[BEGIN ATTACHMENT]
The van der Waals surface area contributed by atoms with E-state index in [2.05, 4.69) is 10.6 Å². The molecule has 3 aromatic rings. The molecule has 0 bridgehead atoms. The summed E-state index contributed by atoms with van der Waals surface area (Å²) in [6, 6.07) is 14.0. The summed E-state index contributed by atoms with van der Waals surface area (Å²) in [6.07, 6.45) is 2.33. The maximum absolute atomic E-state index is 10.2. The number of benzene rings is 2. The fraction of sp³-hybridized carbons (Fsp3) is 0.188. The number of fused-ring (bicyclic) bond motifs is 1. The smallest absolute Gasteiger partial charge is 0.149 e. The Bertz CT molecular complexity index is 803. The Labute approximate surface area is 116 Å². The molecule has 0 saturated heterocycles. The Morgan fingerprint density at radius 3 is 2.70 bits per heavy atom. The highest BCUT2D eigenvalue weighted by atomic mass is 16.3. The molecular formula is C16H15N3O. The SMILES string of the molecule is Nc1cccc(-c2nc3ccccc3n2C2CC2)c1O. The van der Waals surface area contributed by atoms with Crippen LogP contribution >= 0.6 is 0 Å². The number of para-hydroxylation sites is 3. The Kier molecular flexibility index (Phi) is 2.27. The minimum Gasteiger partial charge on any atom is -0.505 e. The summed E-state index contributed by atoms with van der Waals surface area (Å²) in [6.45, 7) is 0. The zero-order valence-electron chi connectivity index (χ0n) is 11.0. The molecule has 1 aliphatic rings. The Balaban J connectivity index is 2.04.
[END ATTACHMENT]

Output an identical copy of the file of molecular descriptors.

The van der Waals surface area contributed by atoms with E-state index in [2.05, 4.69) is 10.6 Å². The molecule has 3 aromatic rings. The molecule has 0 bridgehead atoms. The summed E-state index contributed by atoms with van der Waals surface area (Å²) in [6, 6.07) is 14.0. The summed E-state index contributed by atoms with van der Waals surface area (Å²) in [6.07, 6.45) is 2.33. The maximum absolute atomic E-state index is 10.2. The number of benzene rings is 2. The fraction of sp³-hybridized carbons (Fsp3) is 0.188. The number of fused-ring (bicyclic) bond motifs is 1. The smallest absolute Gasteiger partial charge is 0.149 e. The Bertz CT molecular complexity index is 803. The Labute approximate surface area is 116 Å². The molecule has 0 saturated heterocycles. The Morgan fingerprint density at radius 3 is 2.70 bits per heavy atom. The highest BCUT2D eigenvalue weighted by atomic mass is 16.3. The molecular formula is C16H15N3O. The SMILES string of the molecule is Nc1cccc(-c2nc3ccccc3n2C2CC2)c1O. The van der Waals surface area contributed by atoms with Crippen LogP contribution >= 0.6 is 0 Å². The number of para-hydroxylation sites is 3. The Kier molecular flexibility index (Phi) is 2.27. The minimum Gasteiger partial charge on any atom is -0.505 e. The summed E-state index contributed by atoms with van der Waals surface area (Å²) in [6.45, 7) is 0. The zero-order valence-electron chi connectivity index (χ0n) is 11.0. The molecule has 1 aliphatic rings. The Balaban J connectivity index is 2.04.